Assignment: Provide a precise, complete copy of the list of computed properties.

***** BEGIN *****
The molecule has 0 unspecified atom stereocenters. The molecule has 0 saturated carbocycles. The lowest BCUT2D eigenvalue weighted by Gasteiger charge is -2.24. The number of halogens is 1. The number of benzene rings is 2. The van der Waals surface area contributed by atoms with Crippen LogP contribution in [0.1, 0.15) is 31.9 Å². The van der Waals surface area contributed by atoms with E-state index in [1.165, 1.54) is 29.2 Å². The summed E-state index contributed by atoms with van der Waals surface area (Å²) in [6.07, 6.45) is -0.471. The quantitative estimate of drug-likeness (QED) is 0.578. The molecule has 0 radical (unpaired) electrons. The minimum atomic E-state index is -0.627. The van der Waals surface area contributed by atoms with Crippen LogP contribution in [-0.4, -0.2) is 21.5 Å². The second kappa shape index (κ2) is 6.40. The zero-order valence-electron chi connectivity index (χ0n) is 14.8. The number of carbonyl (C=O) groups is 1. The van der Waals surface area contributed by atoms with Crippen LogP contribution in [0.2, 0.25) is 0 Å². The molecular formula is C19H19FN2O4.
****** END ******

The molecule has 0 unspecified atom stereocenters. The molecule has 0 saturated carbocycles. The lowest BCUT2D eigenvalue weighted by Gasteiger charge is -2.24. The number of halogens is 1. The number of benzene rings is 2. The van der Waals surface area contributed by atoms with Crippen LogP contribution in [0.1, 0.15) is 31.9 Å². The van der Waals surface area contributed by atoms with E-state index in [1.165, 1.54) is 29.2 Å². The summed E-state index contributed by atoms with van der Waals surface area (Å²) in [6.07, 6.45) is -0.471. The quantitative estimate of drug-likeness (QED) is 0.578. The molecule has 0 radical (unpaired) electrons. The minimum atomic E-state index is -0.627. The van der Waals surface area contributed by atoms with Crippen LogP contribution in [-0.4, -0.2) is 21.5 Å². The second kappa shape index (κ2) is 6.40. The zero-order valence-electron chi connectivity index (χ0n) is 14.8. The number of carbonyl (C=O) groups is 1. The van der Waals surface area contributed by atoms with Crippen LogP contribution in [0.2, 0.25) is 0 Å². The molecular formula is C19H19FN2O4.